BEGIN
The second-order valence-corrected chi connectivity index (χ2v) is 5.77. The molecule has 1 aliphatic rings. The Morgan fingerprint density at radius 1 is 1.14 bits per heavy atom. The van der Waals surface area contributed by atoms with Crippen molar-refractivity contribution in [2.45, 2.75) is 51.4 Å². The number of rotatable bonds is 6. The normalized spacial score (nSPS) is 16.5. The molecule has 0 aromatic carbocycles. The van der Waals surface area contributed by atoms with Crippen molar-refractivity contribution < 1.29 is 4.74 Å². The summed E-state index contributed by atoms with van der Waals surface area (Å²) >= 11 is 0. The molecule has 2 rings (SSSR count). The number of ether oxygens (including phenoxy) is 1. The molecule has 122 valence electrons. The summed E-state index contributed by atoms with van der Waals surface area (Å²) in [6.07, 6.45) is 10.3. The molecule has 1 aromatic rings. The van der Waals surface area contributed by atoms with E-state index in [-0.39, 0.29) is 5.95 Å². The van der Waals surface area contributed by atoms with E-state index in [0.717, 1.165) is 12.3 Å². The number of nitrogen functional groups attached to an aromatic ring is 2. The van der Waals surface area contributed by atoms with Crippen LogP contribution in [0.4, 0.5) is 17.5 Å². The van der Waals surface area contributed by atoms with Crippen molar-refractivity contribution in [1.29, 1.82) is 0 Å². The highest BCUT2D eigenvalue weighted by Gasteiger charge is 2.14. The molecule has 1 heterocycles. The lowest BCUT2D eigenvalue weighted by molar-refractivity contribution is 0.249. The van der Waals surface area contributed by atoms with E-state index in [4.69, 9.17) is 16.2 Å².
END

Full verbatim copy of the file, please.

The second-order valence-corrected chi connectivity index (χ2v) is 5.77. The molecule has 1 aliphatic rings. The Morgan fingerprint density at radius 1 is 1.14 bits per heavy atom. The van der Waals surface area contributed by atoms with Crippen molar-refractivity contribution in [2.45, 2.75) is 51.4 Å². The number of rotatable bonds is 6. The normalized spacial score (nSPS) is 16.5. The molecule has 0 aromatic carbocycles. The van der Waals surface area contributed by atoms with Crippen molar-refractivity contribution < 1.29 is 4.74 Å². The summed E-state index contributed by atoms with van der Waals surface area (Å²) >= 11 is 0. The molecule has 2 rings (SSSR count). The number of ether oxygens (including phenoxy) is 1. The molecule has 122 valence electrons. The summed E-state index contributed by atoms with van der Waals surface area (Å²) in [6.07, 6.45) is 10.3. The molecule has 1 aromatic rings. The van der Waals surface area contributed by atoms with E-state index in [-0.39, 0.29) is 5.95 Å². The van der Waals surface area contributed by atoms with E-state index in [0.717, 1.165) is 12.3 Å². The number of nitrogen functional groups attached to an aromatic ring is 2. The van der Waals surface area contributed by atoms with Crippen LogP contribution in [0.4, 0.5) is 17.5 Å². The van der Waals surface area contributed by atoms with Crippen molar-refractivity contribution in [1.29, 1.82) is 0 Å². The highest BCUT2D eigenvalue weighted by Gasteiger charge is 2.14. The molecule has 1 heterocycles. The lowest BCUT2D eigenvalue weighted by molar-refractivity contribution is 0.249. The van der Waals surface area contributed by atoms with E-state index in [4.69, 9.17) is 16.2 Å².